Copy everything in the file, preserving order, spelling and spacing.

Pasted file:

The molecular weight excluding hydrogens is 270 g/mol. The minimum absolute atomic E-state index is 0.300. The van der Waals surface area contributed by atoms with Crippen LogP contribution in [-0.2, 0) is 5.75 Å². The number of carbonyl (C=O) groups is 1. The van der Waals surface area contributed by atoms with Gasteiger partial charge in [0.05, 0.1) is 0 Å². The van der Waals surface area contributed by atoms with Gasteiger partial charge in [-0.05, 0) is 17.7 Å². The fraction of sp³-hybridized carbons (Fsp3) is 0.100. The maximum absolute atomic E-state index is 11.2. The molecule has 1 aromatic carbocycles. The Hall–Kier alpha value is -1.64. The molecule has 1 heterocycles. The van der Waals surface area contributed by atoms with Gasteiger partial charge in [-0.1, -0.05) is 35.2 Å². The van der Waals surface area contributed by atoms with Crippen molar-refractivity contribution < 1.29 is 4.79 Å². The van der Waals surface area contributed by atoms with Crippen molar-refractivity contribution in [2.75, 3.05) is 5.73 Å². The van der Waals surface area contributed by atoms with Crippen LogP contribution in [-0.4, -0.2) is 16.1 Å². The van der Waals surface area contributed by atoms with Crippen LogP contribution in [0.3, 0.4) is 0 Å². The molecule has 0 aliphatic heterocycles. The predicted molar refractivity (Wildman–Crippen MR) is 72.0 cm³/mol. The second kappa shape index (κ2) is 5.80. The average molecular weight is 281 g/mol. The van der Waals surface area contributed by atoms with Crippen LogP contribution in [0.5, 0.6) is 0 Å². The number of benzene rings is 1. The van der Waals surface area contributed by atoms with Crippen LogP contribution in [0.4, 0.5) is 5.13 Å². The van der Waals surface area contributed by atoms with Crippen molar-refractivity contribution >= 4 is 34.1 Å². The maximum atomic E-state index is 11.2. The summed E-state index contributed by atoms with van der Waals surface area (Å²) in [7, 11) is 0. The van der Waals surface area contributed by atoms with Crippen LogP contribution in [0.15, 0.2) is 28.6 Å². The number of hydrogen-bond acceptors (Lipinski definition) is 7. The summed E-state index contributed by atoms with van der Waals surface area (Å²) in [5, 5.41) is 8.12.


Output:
The molecular weight excluding hydrogens is 270 g/mol. The minimum absolute atomic E-state index is 0.300. The van der Waals surface area contributed by atoms with Crippen LogP contribution in [-0.2, 0) is 5.75 Å². The number of carbonyl (C=O) groups is 1. The van der Waals surface area contributed by atoms with Gasteiger partial charge in [0.05, 0.1) is 0 Å². The van der Waals surface area contributed by atoms with Gasteiger partial charge in [-0.05, 0) is 17.7 Å². The fraction of sp³-hybridized carbons (Fsp3) is 0.100. The maximum absolute atomic E-state index is 11.2. The molecule has 1 aromatic carbocycles. The Hall–Kier alpha value is -1.64. The molecule has 1 heterocycles. The van der Waals surface area contributed by atoms with Gasteiger partial charge in [-0.1, -0.05) is 35.2 Å². The van der Waals surface area contributed by atoms with Crippen molar-refractivity contribution < 1.29 is 4.79 Å². The van der Waals surface area contributed by atoms with Crippen molar-refractivity contribution in [2.75, 3.05) is 5.73 Å². The van der Waals surface area contributed by atoms with Crippen LogP contribution in [-0.4, -0.2) is 16.1 Å². The van der Waals surface area contributed by atoms with Crippen LogP contribution in [0.3, 0.4) is 0 Å². The molecule has 0 aliphatic heterocycles. The predicted molar refractivity (Wildman–Crippen MR) is 72.0 cm³/mol. The second kappa shape index (κ2) is 5.80. The average molecular weight is 281 g/mol. The van der Waals surface area contributed by atoms with Crippen LogP contribution in [0.5, 0.6) is 0 Å². The number of benzene rings is 1. The van der Waals surface area contributed by atoms with Crippen LogP contribution in [0.4, 0.5) is 5.13 Å². The van der Waals surface area contributed by atoms with Crippen molar-refractivity contribution >= 4 is 34.1 Å². The maximum atomic E-state index is 11.2. The summed E-state index contributed by atoms with van der Waals surface area (Å²) in [7, 11) is 0. The van der Waals surface area contributed by atoms with Crippen LogP contribution in [0.15, 0.2) is 28.6 Å². The number of hydrogen-bond acceptors (Lipinski definition) is 7. The summed E-state index contributed by atoms with van der Waals surface area (Å²) in [5, 5.41) is 8.12.